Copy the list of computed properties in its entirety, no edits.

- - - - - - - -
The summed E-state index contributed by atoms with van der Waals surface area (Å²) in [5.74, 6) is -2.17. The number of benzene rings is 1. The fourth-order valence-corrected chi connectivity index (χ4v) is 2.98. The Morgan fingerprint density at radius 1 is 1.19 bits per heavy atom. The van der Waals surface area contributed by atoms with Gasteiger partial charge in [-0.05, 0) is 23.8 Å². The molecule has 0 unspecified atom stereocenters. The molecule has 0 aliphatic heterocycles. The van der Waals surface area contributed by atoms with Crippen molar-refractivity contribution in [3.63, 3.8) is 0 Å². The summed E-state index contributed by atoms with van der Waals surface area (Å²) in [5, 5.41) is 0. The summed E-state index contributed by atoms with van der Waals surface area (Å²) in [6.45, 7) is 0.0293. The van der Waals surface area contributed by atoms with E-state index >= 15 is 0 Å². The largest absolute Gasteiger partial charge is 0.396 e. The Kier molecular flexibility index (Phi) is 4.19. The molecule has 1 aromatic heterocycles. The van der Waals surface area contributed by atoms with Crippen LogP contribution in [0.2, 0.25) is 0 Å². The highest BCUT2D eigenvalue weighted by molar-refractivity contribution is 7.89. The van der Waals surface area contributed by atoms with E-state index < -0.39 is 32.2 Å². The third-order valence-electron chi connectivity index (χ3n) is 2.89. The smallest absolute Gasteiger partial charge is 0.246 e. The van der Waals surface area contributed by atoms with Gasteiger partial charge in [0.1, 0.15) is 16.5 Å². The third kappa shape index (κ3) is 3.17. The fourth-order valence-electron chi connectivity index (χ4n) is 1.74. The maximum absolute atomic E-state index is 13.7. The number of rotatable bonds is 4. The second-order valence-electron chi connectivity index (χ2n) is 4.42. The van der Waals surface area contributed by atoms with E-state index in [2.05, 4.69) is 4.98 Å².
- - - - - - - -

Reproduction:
The summed E-state index contributed by atoms with van der Waals surface area (Å²) in [5.74, 6) is -2.17. The number of benzene rings is 1. The fourth-order valence-corrected chi connectivity index (χ4v) is 2.98. The Morgan fingerprint density at radius 1 is 1.19 bits per heavy atom. The van der Waals surface area contributed by atoms with Gasteiger partial charge in [-0.05, 0) is 23.8 Å². The molecule has 0 unspecified atom stereocenters. The molecule has 0 aliphatic heterocycles. The van der Waals surface area contributed by atoms with Crippen molar-refractivity contribution in [3.63, 3.8) is 0 Å². The summed E-state index contributed by atoms with van der Waals surface area (Å²) in [5, 5.41) is 0. The summed E-state index contributed by atoms with van der Waals surface area (Å²) in [6.45, 7) is 0.0293. The van der Waals surface area contributed by atoms with E-state index >= 15 is 0 Å². The largest absolute Gasteiger partial charge is 0.396 e. The Kier molecular flexibility index (Phi) is 4.19. The molecule has 1 aromatic heterocycles. The van der Waals surface area contributed by atoms with Crippen LogP contribution in [0.2, 0.25) is 0 Å². The highest BCUT2D eigenvalue weighted by molar-refractivity contribution is 7.89. The van der Waals surface area contributed by atoms with E-state index < -0.39 is 32.2 Å². The third-order valence-electron chi connectivity index (χ3n) is 2.89. The smallest absolute Gasteiger partial charge is 0.246 e. The van der Waals surface area contributed by atoms with Gasteiger partial charge in [0.1, 0.15) is 16.5 Å². The third kappa shape index (κ3) is 3.17. The fourth-order valence-electron chi connectivity index (χ4n) is 1.74. The maximum absolute atomic E-state index is 13.7. The number of rotatable bonds is 4. The second-order valence-electron chi connectivity index (χ2n) is 4.42. The van der Waals surface area contributed by atoms with E-state index in [2.05, 4.69) is 4.98 Å².